Posted by ESPN.com's Kevin Seifert
DETROIT -- I learned something Sunday about Detroit coach Jim Schwartz: He isn’t afraid to get after a team’s strength.
No one has played better run defense than Minnesota over the past three seasons; the Vikings have allowed an average of 70.8 rushing yards per game since the start of the 2008 season. But Schwartz’s game plan was pretty obvious Sunday: Run the ball directly at the Vikings.
And it worked, at least for a half. The Lions ran on 24 of their 32 first-half plays, accumulating 94 yards and taking a 10-7 lead into the halftime locker room. Frankly, it wasn’t until the Lions opened the third quarter in a passing mode that their offense started to sputter.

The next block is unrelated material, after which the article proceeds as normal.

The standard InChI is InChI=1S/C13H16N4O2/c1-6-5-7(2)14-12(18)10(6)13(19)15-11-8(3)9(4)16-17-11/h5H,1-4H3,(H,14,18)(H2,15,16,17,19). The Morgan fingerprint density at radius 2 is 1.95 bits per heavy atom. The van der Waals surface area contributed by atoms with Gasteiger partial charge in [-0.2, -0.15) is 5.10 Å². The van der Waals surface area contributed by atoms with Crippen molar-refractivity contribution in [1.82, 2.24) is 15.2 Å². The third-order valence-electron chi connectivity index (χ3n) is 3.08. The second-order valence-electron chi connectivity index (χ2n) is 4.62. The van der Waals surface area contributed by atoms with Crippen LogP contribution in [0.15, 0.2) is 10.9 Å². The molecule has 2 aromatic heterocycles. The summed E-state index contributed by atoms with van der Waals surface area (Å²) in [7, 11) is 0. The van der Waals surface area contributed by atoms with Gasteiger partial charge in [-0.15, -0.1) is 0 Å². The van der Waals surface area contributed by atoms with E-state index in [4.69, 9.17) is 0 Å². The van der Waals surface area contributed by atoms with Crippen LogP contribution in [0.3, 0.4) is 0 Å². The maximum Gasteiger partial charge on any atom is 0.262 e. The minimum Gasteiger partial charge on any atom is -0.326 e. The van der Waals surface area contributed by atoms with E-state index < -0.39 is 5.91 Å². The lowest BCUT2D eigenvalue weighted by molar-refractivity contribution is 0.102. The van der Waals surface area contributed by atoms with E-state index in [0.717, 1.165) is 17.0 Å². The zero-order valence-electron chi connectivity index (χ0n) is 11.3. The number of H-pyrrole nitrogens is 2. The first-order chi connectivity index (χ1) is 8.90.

“We wanted to run the football,” Schwartz said. “And we knew it’s hard to take shots when that defensive line is rushing. … As soon as the game turned [in the third quarter], then all of a sudden we weren’t able to stick with that game plan and Minnesota was able to play a different way on defense.”
It isn’t often that you see a team put itself on a pace to run 48 times against the Vikings, win or lose. The Lions ended with 34 rushes.
You could argue the approach was an attempt to protect rookie quarterback Matthew Stafford, who has now thrown five interceptions in his first two regular season games. But I took it as Schwartz trying to dictate his team’s style of play rather than mold it around the perceived strengths and weaknesses of an opponent.
There’s nothing wrong with that.
One programming note: I’ll put together some thoughts on Stafford for a column to publish early this week.